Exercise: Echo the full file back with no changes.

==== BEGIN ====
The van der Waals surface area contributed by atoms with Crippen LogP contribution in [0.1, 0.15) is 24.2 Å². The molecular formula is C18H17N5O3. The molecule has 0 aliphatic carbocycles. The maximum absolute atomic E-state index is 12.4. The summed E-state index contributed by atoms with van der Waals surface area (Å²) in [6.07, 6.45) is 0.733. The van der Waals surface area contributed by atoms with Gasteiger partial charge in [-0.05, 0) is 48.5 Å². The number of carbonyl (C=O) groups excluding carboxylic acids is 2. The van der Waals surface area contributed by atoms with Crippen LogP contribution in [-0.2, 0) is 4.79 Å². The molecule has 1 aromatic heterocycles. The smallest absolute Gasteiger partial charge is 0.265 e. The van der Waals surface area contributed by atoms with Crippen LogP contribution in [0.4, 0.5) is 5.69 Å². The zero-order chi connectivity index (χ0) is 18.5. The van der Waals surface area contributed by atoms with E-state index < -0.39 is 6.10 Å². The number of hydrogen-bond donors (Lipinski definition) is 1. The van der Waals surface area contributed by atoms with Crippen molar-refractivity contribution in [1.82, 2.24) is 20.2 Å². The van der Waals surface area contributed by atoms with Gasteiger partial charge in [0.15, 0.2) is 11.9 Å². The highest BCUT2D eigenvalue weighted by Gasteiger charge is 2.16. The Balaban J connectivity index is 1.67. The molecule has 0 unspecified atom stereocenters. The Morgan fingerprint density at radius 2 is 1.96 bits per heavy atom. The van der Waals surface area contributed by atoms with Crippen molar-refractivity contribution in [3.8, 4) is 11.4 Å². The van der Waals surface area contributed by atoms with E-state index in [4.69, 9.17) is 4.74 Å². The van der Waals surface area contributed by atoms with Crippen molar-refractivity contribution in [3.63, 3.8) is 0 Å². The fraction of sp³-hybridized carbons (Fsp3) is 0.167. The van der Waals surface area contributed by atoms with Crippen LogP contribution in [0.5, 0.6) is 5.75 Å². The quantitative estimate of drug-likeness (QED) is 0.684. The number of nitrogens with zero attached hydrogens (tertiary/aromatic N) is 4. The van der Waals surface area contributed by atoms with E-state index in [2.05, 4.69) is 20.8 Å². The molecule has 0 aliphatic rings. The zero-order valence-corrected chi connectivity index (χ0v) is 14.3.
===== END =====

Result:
The van der Waals surface area contributed by atoms with Crippen LogP contribution in [0.1, 0.15) is 24.2 Å². The molecular formula is C18H17N5O3. The molecule has 0 aliphatic carbocycles. The maximum absolute atomic E-state index is 12.4. The summed E-state index contributed by atoms with van der Waals surface area (Å²) in [6.07, 6.45) is 0.733. The van der Waals surface area contributed by atoms with Gasteiger partial charge in [-0.05, 0) is 48.5 Å². The number of carbonyl (C=O) groups excluding carboxylic acids is 2. The van der Waals surface area contributed by atoms with Crippen LogP contribution in [-0.2, 0) is 4.79 Å². The molecule has 1 aromatic heterocycles. The smallest absolute Gasteiger partial charge is 0.265 e. The van der Waals surface area contributed by atoms with Crippen LogP contribution in [0.4, 0.5) is 5.69 Å². The zero-order chi connectivity index (χ0) is 18.5. The van der Waals surface area contributed by atoms with E-state index < -0.39 is 6.10 Å². The number of hydrogen-bond donors (Lipinski definition) is 1. The van der Waals surface area contributed by atoms with Crippen molar-refractivity contribution in [1.82, 2.24) is 20.2 Å². The van der Waals surface area contributed by atoms with Gasteiger partial charge in [0.15, 0.2) is 11.9 Å². The highest BCUT2D eigenvalue weighted by Gasteiger charge is 2.16. The Balaban J connectivity index is 1.67. The molecule has 0 unspecified atom stereocenters. The Morgan fingerprint density at radius 2 is 1.96 bits per heavy atom. The van der Waals surface area contributed by atoms with Crippen molar-refractivity contribution in [3.8, 4) is 11.4 Å². The van der Waals surface area contributed by atoms with E-state index in [4.69, 9.17) is 4.74 Å². The van der Waals surface area contributed by atoms with Crippen molar-refractivity contribution in [3.63, 3.8) is 0 Å². The fraction of sp³-hybridized carbons (Fsp3) is 0.167. The van der Waals surface area contributed by atoms with Crippen LogP contribution in [0.5, 0.6) is 5.75 Å². The quantitative estimate of drug-likeness (QED) is 0.684. The number of nitrogens with zero attached hydrogens (tertiary/aromatic N) is 4. The van der Waals surface area contributed by atoms with E-state index in [2.05, 4.69) is 20.8 Å². The molecule has 0 aliphatic rings. The zero-order valence-corrected chi connectivity index (χ0v) is 14.3.